Tracker Pixel for Entry

‘Welcome to Leith’ Q&A

Cinema | April 1st, 2015

Film documents a white supremacist’s attempt to take over a small North Dakota town

“Welcome to Leith” is a new documentary, which premiered at the Sundance and SXSW film festivals, that shows the story of white supremacist Craig Cobb moving to Leith, N.D. and the town’s subsequent attempts to removed him, in real time. Directors Michael Beach Nichols and Christopher K. Walker received incredible access to the situation as it unfolded. Cobb’s most explosive moments were caught on film, including the events surrounding his arrest for terrorizing. While the events in Leith occurred without any violence, the situations were so tense that they could have easily ended differently.

The filmmakers are currently working on distribution for the film and hope to screen it in North Dakota this year. HPR saw the film at SXSW, where it received rave reviews, and caught up with Nichols for an interview.

HPR: How did you first hear of the story of Craig Cobb coming to Leith?

Michael Nichols: We first read about Craig Cobb and Leith in a NY Times article at the end of August 2013.

HPR: What made you decide to make a documentary about it?

MN: Cobb's idea was so strange and bold. Here's this guy who wants to literally take over a town, albeit democratically, but based on a set of racist ideas -- in the middle of nowhere. It was just fascinating to us and seemed like an amazing story with vast implications. Once we read about the town hall meeting with the NSM (National Socialist Movement) and the family of white supremacists (Kynan Dutton and Deborah Henderson) moving in, we knew we had to go to North Dakota.

HPR: You had a lot of access to not only the mayor, the sheriff and other community members involved, but also Cobb himself. Was he reluctant to participate?

MN: We did, we were very fortunate. Cobb was very open with us and agreed to participate quickly. We were open with him about wanting to tell the whole story, from every vantage point available to us, and quite frankly wouldn't have made the film without his participation. We have no interest in telling viewers what to think. Hopefully we captured a moment in time and people watching can draw their own conclusions.

HPR: Did you ever think that the story might end up more violent than it did? It appeared in some of the meetings and encounters to be a powder keg.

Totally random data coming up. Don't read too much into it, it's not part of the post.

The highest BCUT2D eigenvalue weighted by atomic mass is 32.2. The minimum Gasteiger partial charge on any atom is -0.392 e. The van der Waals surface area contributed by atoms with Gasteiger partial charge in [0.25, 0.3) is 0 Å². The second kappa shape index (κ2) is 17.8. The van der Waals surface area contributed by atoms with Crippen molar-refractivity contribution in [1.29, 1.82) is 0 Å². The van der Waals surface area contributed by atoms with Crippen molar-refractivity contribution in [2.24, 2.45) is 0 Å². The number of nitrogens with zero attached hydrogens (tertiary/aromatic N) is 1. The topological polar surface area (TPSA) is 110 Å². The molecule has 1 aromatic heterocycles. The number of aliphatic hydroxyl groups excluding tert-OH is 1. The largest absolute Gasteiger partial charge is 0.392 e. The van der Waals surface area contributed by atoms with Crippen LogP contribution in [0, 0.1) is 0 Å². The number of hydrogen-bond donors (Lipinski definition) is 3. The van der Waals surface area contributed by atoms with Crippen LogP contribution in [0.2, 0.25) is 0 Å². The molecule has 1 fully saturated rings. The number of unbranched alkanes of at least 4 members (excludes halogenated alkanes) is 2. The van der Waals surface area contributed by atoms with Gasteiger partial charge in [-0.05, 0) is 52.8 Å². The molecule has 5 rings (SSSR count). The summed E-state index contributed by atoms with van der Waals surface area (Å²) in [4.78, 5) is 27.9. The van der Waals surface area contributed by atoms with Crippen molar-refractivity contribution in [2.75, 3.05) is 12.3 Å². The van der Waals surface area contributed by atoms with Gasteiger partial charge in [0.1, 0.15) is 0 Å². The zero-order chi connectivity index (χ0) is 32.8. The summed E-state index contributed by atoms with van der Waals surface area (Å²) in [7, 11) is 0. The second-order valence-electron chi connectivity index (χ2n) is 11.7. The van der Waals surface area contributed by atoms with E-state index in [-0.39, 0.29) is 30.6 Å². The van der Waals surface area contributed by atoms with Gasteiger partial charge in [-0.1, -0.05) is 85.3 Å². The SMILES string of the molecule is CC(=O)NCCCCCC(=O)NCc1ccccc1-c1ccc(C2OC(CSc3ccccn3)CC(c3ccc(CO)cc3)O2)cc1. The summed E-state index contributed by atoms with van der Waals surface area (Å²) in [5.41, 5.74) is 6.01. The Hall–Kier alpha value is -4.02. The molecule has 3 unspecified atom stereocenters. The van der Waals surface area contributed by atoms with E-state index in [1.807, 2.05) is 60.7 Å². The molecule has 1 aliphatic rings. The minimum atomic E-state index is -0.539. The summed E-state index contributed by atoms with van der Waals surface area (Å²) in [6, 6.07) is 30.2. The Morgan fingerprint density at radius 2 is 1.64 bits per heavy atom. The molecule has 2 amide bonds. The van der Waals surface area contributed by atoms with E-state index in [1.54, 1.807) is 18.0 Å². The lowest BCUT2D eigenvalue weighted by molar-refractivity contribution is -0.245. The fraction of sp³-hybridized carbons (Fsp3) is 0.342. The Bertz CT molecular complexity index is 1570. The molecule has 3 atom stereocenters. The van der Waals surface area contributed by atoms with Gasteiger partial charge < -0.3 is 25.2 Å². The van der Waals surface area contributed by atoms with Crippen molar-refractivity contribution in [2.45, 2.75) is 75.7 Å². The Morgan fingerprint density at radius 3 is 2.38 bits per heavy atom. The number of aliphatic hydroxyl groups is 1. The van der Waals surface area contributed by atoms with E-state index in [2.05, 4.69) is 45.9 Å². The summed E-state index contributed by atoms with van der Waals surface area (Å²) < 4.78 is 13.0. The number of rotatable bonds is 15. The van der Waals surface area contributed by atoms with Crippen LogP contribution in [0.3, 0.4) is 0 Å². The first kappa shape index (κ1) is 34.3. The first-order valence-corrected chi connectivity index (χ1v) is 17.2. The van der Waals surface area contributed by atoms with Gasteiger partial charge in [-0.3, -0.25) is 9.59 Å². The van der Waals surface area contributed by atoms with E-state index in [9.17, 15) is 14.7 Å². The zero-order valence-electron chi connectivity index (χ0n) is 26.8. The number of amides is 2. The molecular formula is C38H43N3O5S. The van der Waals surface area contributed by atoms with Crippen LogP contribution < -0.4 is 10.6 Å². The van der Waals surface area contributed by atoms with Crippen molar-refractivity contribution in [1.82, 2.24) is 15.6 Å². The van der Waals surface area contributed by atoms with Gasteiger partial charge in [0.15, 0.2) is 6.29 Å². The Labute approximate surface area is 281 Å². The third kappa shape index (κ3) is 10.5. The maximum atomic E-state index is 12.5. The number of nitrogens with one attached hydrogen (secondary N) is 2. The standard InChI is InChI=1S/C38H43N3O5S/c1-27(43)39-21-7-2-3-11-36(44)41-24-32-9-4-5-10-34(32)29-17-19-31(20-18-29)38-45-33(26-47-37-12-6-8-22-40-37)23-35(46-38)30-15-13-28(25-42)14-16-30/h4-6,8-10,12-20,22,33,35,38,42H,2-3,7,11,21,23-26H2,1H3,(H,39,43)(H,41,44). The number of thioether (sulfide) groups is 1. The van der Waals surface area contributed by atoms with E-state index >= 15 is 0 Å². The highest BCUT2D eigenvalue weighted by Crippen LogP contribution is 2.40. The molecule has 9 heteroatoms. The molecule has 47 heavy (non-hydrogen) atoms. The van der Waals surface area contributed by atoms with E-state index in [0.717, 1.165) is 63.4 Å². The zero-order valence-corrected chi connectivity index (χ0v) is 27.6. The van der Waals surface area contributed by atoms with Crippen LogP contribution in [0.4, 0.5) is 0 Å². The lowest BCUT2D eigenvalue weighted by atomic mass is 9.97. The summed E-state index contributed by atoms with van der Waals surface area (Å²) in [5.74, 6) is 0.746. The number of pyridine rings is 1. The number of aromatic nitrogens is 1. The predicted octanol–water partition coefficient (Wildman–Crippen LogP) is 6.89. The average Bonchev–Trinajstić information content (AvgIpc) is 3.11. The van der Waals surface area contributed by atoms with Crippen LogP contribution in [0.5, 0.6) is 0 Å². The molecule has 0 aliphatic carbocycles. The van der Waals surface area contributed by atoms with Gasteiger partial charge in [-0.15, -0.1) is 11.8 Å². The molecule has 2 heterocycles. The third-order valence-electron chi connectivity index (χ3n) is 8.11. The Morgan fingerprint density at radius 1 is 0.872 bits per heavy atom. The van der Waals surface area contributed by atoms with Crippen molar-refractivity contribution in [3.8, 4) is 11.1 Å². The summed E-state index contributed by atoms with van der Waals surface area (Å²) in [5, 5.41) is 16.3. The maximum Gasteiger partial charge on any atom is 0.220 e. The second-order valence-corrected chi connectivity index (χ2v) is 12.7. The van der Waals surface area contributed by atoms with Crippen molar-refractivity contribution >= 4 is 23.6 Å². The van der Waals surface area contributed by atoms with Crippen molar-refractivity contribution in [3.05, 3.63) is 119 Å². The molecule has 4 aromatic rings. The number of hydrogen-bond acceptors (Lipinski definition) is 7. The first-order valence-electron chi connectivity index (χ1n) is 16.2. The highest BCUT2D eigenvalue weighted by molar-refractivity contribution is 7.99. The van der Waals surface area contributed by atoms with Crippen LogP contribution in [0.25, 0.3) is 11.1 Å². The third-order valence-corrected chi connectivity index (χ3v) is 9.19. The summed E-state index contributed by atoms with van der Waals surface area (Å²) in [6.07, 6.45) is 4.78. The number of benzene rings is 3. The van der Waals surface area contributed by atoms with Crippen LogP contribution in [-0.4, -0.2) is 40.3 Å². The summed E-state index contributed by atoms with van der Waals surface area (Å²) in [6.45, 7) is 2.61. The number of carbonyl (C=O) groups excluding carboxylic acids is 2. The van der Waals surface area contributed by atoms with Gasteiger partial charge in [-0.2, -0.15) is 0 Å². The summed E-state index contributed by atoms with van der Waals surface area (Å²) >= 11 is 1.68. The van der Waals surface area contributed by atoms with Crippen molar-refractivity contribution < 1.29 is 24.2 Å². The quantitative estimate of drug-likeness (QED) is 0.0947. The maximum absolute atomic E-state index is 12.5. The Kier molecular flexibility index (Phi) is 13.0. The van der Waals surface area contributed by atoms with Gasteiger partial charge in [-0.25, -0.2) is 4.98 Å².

Michael Beach Nichols and Christopher K. Walker / Photo by Chris Hennen

MN: Honestly, we had no idea. The ingredients for violence were certainly there. Guns, tension, isolation, panic -- the stage was set. Thankfully no one was physically hurt.

HPR: What do you think would've happened had people not stood up to Cobb as they did from the beginning? What if they just shrugged their hands and said it's a small town,no big deal, leave him alone?

MN: It's hard to speculate. The residents had a "doomsday" plan wherein they could dissolve the town of Leith and be absorbed into Grant County if Cobb got enough supporters to move in, so there'd no longer be a town government for him to take over. But that wasn't very appealing, because it'd mean they wouldn't really have a voice in their own governance, because of how small they were in relation to the size of the county. It's really incredible that they decided to stand up and fight back. If they hadn't, I think there was a real possibility Cobb would get the numbers he needed to take over the town, and then the "town" of Leith would either no longer exist or would be under white supremacist governance.

HPR: Do you think the story is over? Do you believe Cobb will stay quiet and not doing anything like this again?

MN: There are three lots in town that still belong to white supremacists -- Jeff Schoep, Alex Linder and Tom Metzger. So that's of some concern to Leith residents. But we personally don't think Cobb will try to establish a white enclave again. But will someone else be inspired by his actions and try to succeed somewhere else? In America, anything's possible.